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Allegorical Verses Literal Interpretation Of Scripture

Discussion in 'Bible Study' started by Major, Dec 15, 2011.

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  1. Having seen on this site over and over again a problem of confrontation and arguments over Scripture, I thought I would post something that hopefully would be of a help to all of us.

    If you are concerned about rightly dividing the Word of God, then you are involved with a subject biblical scholars call hermeneutics. So then, hermeneutics is simply interpretation — hopefully, correct interpretation. But in the matter of hermeneutics, there is one important question: Whose hermeneutics are to be used? More specifically, is there a system of hermeneutics that will legitimately interpret the Bible? Guidelines must be found that will bring the confident assurance that Scripture is not being violated.

    A few moments’ thought will bring to mind the paramount fact that everyone who enters into a system of ideas brings with him a body of assumptions. One’s thoughts and expectations are inevitably colored by a lifetime of experience, teaching and emotions.

    Having said that, there is really only two ways of understnading the Scriptures:
    1. Allagorical.
    2. Literal.

    The allegorical method of interpreting Scripture became an attempt to replace Israel with the church. Those early church theologians adopted God’s promises made to Israel and claimed them for the church, saying that the Jews were no longer the Chosen People. Such rendering of the Old Testament fuels anti-Semitic feelings. Today, some people have been led to doubt that the Jews are Jews. They claim that people of white European descent are the true Jews, and that the rebirth of the state of Israel has nothing to do with the fulfillment of prophecy. Some even claim that Israel does not have a right to exist. But, I can tell you, that when Hitler looked for Jews to kill, he knew where they were!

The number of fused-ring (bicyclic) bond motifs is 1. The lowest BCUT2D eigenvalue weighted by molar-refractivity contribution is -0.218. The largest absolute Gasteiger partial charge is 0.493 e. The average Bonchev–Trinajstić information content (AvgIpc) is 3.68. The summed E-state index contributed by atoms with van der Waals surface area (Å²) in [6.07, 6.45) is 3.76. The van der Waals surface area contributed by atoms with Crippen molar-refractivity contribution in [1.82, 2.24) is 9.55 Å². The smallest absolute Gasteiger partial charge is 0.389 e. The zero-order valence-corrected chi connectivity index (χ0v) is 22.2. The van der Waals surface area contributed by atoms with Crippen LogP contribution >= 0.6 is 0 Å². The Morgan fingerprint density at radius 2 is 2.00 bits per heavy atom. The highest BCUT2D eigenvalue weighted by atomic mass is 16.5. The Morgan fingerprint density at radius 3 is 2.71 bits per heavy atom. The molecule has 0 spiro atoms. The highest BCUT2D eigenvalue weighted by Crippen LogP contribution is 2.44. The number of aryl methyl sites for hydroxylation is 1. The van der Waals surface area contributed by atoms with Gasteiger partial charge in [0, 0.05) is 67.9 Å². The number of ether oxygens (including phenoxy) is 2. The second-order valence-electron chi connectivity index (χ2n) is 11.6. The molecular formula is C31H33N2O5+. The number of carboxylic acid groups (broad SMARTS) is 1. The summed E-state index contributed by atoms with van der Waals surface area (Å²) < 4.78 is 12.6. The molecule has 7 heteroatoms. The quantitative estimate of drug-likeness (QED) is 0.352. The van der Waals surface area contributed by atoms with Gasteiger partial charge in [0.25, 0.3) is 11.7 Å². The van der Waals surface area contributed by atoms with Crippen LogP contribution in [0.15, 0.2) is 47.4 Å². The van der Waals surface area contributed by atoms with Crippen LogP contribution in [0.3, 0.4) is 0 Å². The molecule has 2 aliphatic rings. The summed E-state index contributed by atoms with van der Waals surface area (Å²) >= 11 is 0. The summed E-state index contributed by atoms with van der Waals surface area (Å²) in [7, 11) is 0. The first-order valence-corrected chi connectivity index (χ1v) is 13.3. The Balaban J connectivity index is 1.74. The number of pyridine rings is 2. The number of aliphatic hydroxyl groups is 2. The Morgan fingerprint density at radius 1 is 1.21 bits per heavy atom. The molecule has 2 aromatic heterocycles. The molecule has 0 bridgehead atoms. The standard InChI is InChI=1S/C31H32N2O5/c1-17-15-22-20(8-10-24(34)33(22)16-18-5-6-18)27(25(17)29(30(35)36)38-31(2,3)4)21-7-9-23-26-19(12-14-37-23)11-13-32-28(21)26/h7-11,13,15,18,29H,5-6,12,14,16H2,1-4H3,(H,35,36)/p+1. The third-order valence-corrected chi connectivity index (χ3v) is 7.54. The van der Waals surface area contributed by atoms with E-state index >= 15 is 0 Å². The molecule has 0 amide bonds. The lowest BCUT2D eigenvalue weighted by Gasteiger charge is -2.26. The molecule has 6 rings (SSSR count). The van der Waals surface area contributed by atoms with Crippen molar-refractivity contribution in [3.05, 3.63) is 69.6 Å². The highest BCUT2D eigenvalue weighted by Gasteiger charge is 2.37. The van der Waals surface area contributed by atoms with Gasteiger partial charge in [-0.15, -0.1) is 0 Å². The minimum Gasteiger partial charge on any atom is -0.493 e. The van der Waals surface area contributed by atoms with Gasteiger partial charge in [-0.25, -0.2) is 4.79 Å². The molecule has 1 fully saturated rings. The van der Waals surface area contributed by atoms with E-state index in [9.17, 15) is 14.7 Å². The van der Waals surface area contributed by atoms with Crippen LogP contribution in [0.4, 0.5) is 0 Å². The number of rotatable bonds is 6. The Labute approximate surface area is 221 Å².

In the eyes of modern conservative interpreters, the real effect of these early commentators was to forever discredit the allegorical method of interpretation. It became a violation of hermeneutics to look beneath the surface of the Word for secondary or hidden narratives that have spiritual or prophetic significance. Most theologians shy away from using the very term “allegory,” but instead, refer to certain allegorical passages as “types and symbols.”

    The problem with the allegorical method, is that the literal meaning of the passage is usely disregarded in favor of the allegory. This is dangerous. It leads to fanciful interpretations that have no basis in fact. The interpretation then lies in the imagination and thoughts of the interpreter. All biblical passages must follow the guidelines set forth in the plain meaning of the Word. A type or symbol must ring true to the context of Scripture.

    LITERAL INTERPRETATION gives to each word the same exact basic meaning it would have in normal, ordinary, customary usage, whether employed in writing, speaking or thinking.

    In other words it is PLAIN.

    The literal meaning of sentences is the normal approach in all languages. It does many things but 3 of them are obvious.

    1. The literal meaning of sentences is the normal approach in all languages.
    2. All secondary meanings of documents, parables, types, allegories, and symbols, depend for their very existence on the previous literal meaning of the terms.
    3. The greater part of the Bible makes adequate sense when interpreted literally.

    The literalistic approach does not blindly rule out figures of speech, symbols, allegories, and types; but if the nature of the sentence so demands, it readily yields to the literal sense.

    And here is the one thing that it does the best:
    The literal method is the only sane and safe check on the imaginations of man.

    The literal method recognizes that types, symbols, metaphors and allegories are found throughout the Bible. However, these are used to expound upon and explain the literal message of Scripture.

    John 1:6 says, “There was a man sent from God whose name was John.” That is literal.

    But John 1:29 shows John pointing to Jesus and saying, “Behold the Lamb of God.” That is figurative or symbolic.